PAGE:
Friday, September 6, 2013

One-Canoe Garage

Early in the summer, Robert got the idea that we should have a canoe. I pointed out the problems with having a canoe like not having a place to store it. Also, canoes have four seats, while our family has five.

But it was okay. Robert was just looking on Craigslist. No decisions were being made. Just looking.

But then there were emails with someone who wanted to sell their canoe, and an appointment was made for Robert to go look at it. And I said, "I didn't think we were buying a canoe."

And he said, "we're not buying a canoe. I'm just looking. I don't even have a way to get it home."

Apparently he did have a way to get it home, because that evening, he came home with a canoe.

With in the next two days he purchased a roof rack system (more expensive than the canoe) and life jackets and Other Things that go in a special duffel bag that stays with the canoe. And then he took the canoe to Hagg Lake, and Sturgeon Lake and Trillium Lake. The boys love it.

But as the weather cools and the days shorten, I want to park my car in the garage again. The time has come to find out where to put the canoe.

Robert called me to the garage. "If I move this," he said, pointing to the bike racks on the ceiling, "and change this," he said pointing to something else I can't remember, "I might be able to rig something up so we can hoist the canoe on a pulley system and hang it here."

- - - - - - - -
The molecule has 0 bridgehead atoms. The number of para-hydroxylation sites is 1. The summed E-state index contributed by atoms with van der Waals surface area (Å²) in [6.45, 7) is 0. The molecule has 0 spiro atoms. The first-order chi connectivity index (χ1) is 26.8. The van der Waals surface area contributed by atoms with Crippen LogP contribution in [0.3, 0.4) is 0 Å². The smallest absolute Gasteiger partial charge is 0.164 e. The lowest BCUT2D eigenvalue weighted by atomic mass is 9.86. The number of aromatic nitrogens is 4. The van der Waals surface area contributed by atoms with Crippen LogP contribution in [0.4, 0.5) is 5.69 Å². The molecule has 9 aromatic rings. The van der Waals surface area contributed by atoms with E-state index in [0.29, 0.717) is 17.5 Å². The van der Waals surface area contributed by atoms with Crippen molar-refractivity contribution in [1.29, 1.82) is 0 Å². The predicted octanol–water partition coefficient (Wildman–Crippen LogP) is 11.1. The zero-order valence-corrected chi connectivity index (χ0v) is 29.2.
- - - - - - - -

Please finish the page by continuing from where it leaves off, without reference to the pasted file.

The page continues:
I imagined the canoe falling on my head while I was carrying groceries into the house.

"Or," I said, we could put it on the side of the house and cover it with a tarp." We walked out to the side of the house to survey the scene. "We could fashion a platform with all this wood I've been begging you to get rid of," I pointed out. "We could turn it upside down on the wood. The canoe wouldn't even touch the ground. And we would use bungee cords to keep the tarp on it."

It was the perfect solution.

But, Robert is not an engineer for nothing. If there are two ways to do something, there are probably three, or four, or ten. So he got on the internet and started searching.

Guess what he found out?

REI, that company that sells outdoor stuff, has figured out everything that would be easy and perfect for storing our canoe and has created a website explaining why all of it is wrong, wrong, wrong.

"It says here a canoe should never be stored outside," Robert read. "And that it should be stored right side up with the tarp suspended above so it doesn't touch the shell."

Thanks a lot REI.

I don't think I'll ever get my car in the garage now.

1 comment:

Suzanne Wayne said...

i am glad that I am not the only person with an inexplicable urge to buy a canoe. Can not wait to see how you end up storing it!